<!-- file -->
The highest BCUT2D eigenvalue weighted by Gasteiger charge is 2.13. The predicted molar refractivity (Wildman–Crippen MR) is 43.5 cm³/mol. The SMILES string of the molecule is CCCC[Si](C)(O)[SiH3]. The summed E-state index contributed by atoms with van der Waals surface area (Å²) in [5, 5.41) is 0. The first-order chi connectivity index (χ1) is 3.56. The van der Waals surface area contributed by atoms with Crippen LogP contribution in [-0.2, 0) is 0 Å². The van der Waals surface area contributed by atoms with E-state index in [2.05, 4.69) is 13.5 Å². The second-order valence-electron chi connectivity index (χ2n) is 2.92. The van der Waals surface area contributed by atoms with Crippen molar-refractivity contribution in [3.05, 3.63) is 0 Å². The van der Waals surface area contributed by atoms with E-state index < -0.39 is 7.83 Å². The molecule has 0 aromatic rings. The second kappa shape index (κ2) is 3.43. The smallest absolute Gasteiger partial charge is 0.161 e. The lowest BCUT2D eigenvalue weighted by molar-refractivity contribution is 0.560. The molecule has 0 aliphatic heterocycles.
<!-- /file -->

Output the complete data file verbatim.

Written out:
The highest BCUT2D eigenvalue weighted by Gasteiger charge is 2.13. The predicted molar refractivity (Wildman–Crippen MR) is 43.5 cm³/mol. The SMILES string of the molecule is CCCC[Si](C)(O)[SiH3]. The summed E-state index contributed by atoms with van der Waals surface area (Å²) in [5, 5.41) is 0. The first-order chi connectivity index (χ1) is 3.56. The van der Waals surface area contributed by atoms with Crippen LogP contribution in [-0.2, 0) is 0 Å². The van der Waals surface area contributed by atoms with E-state index in [2.05, 4.69) is 13.5 Å². The second-order valence-electron chi connectivity index (χ2n) is 2.92. The van der Waals surface area contributed by atoms with Crippen molar-refractivity contribution in [3.05, 3.63) is 0 Å². The van der Waals surface area contributed by atoms with E-state index < -0.39 is 7.83 Å². The molecule has 0 aromatic rings. The second kappa shape index (κ2) is 3.43. The smallest absolute Gasteiger partial charge is 0.161 e. The lowest BCUT2D eigenvalue weighted by molar-refractivity contribution is 0.560. The molecule has 0 aliphatic heterocycles.